“You fill out a job application and you can’t write ‘long-range reconnaissance and sniper skills,’ ” said Mr. Spurlock, who searched a year for a better-paying job than delivering pizza, finally finding one as a construction supervisor.

The situation is especially troubling for the injured, whose financial problems begin almost immediately.

“The wife drops everything to be by his bedside,” said Meredith Leyva, founder of Operation Homefront, a nonprofit group that provides emergency money and aid to 33,000 military families a year, including the Spurlocks. “She stays at the nearest hotel to make sure he is alive. They live that way for months. She either has to quit her job or she is fired. This bankrupts people.”

Some injured veterans cannot work at all and must rely on disability checks and other government payouts. The wait for a disability check from the Veterans Affairs Department averaged six months in August, enough to financially crush some families.

Those who can work struggle to find employers willing to accommodate their injuries, including mental health problems. The Labor Department recently started a Web site, America’s Heroes at Work, that prods employers into hiring more wounded veterans and explains that post-traumatic stress disorder and traumatic brain injury are manageable conditions and not necessarily long-term.

Some believe that the government has to do more.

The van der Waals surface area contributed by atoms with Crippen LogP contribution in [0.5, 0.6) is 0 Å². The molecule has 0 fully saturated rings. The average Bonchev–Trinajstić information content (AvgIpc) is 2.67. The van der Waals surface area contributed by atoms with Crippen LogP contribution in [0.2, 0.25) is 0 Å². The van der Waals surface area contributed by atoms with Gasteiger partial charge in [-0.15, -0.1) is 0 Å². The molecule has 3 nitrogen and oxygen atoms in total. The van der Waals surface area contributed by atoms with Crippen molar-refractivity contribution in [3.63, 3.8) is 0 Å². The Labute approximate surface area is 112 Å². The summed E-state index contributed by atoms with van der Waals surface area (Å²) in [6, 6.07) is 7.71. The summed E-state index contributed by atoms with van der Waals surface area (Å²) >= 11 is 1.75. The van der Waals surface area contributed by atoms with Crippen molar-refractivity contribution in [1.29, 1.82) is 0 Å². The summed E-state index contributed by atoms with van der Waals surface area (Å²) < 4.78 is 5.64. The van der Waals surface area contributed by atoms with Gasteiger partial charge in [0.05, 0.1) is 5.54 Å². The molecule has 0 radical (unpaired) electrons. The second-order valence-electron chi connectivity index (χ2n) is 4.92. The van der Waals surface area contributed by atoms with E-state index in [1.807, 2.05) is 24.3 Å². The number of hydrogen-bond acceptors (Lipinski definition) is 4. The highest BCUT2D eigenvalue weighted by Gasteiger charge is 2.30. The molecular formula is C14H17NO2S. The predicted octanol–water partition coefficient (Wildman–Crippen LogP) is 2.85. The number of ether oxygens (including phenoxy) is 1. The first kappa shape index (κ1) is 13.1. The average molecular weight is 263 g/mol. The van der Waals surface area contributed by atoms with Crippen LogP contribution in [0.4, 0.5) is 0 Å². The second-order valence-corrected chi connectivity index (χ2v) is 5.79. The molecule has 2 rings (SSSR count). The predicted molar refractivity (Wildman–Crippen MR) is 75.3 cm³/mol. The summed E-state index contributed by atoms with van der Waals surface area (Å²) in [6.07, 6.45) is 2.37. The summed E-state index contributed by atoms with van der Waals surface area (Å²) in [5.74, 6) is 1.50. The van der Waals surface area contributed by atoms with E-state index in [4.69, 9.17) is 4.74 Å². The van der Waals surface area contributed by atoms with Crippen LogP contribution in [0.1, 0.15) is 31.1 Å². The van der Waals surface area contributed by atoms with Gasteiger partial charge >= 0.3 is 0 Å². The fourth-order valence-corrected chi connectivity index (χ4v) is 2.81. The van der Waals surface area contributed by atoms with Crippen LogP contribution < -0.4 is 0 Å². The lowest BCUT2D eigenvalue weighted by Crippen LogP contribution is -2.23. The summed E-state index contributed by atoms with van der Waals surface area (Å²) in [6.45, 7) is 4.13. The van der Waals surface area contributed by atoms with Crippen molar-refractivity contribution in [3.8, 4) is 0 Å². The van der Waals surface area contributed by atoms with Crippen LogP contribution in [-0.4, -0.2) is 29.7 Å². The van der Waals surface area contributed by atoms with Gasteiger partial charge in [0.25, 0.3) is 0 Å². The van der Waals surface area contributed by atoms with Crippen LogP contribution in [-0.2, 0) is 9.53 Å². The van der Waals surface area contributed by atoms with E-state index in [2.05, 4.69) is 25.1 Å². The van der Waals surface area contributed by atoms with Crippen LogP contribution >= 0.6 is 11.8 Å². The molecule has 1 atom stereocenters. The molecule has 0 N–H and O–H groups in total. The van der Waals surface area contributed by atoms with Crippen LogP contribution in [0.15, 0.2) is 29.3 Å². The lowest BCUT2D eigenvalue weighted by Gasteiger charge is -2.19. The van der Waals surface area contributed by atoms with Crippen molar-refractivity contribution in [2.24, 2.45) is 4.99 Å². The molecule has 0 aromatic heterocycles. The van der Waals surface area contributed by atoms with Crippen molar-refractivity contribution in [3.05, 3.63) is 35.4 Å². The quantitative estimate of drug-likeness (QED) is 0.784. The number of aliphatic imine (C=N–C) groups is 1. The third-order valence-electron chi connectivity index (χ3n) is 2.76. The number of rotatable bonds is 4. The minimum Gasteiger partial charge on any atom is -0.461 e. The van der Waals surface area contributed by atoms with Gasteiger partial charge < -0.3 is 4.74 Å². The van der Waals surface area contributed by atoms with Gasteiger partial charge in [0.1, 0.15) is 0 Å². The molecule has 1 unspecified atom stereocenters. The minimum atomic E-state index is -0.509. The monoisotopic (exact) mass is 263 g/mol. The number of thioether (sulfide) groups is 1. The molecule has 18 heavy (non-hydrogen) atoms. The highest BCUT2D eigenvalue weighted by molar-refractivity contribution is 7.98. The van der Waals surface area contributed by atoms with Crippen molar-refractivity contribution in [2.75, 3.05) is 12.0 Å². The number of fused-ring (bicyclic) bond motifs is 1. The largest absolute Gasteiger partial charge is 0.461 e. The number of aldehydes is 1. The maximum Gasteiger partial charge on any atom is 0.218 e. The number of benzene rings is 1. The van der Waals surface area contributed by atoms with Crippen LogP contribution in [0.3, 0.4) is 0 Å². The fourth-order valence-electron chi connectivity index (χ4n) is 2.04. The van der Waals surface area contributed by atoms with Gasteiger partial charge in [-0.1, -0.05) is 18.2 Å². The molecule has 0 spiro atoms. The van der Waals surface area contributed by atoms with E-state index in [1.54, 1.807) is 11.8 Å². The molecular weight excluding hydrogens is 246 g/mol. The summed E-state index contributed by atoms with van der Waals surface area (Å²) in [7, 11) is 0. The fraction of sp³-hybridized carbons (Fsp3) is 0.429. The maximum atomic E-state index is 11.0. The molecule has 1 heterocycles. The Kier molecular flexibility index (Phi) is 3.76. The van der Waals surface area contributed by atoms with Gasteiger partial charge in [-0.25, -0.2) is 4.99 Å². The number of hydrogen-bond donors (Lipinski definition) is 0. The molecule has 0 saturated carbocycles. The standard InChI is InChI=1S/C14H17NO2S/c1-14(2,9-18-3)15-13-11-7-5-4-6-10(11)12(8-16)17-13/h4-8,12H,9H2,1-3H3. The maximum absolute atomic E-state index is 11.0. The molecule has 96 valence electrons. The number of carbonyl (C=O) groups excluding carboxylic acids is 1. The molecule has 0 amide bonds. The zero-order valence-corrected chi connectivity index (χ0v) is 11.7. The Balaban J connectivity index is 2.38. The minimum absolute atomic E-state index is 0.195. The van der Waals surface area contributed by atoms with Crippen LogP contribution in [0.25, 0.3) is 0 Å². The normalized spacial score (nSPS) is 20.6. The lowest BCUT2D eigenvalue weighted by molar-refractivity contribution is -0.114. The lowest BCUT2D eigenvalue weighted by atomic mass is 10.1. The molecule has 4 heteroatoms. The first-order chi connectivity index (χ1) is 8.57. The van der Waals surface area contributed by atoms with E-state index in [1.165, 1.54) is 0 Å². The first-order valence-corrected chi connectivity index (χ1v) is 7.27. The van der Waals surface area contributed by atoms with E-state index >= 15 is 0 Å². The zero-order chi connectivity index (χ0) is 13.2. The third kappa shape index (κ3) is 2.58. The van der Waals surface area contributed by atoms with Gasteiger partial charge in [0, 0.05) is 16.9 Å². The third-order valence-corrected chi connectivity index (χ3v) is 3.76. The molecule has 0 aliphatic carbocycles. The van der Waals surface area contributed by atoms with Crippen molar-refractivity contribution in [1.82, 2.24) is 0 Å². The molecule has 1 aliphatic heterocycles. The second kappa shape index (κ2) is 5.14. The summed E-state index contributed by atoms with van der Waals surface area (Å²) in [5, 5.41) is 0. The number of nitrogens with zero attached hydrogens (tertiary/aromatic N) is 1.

“There have to be incentives for employers,” said Thomas L. Wilkerson, a retired Marine Corps general who is chief executive of the Naval Institute, an independent nonprofit group.

Active duty troops who switch installations also find themselves struggling. Many of those forced to sell their homes this year are finding a scarcity of buyers, or even renters, particularly in states hit hard by the mortgage crisis. Military spouses must choose between taking a loss on their homes or riding out the housing slowdown and facing another separation from their loved one.

Although the government offers safeguards for some federal employees in similar circumstances, it will not help service members make up the difference if they are forced to sell a home at a loss.

What is worse, foreclosure or excessive debt can damage a service member’s career by leading to discharge, the loss of security clearances or, in extreme cases, jail.

A 2007 California task force reported that in the Navy, the number of security clearances revoked because of debt increased to 1,999 in 2005, from 124 in 2000.

“It’s the crash in the market,” said Joe Gladden, managing partner of Veteran Realty Service America’s Military, who sees families in extremis out of Northern Virginia. “It’s not that they have made stupid decisions.”

Mr. Gladden said e-mail messages and phone calls to his office had become so routine that he encouraged military families to share their stories anonymously on his company Web site, vrsam.com.

“I am about sick over this situation,” one woman wrote. “Our two young boys have to go without seeing Daddy until we can sell our house. Not only that, but we face the possibility of Daddy deploying to Iraq again. Shouldn’t we be able to spend as much time together until that happens?”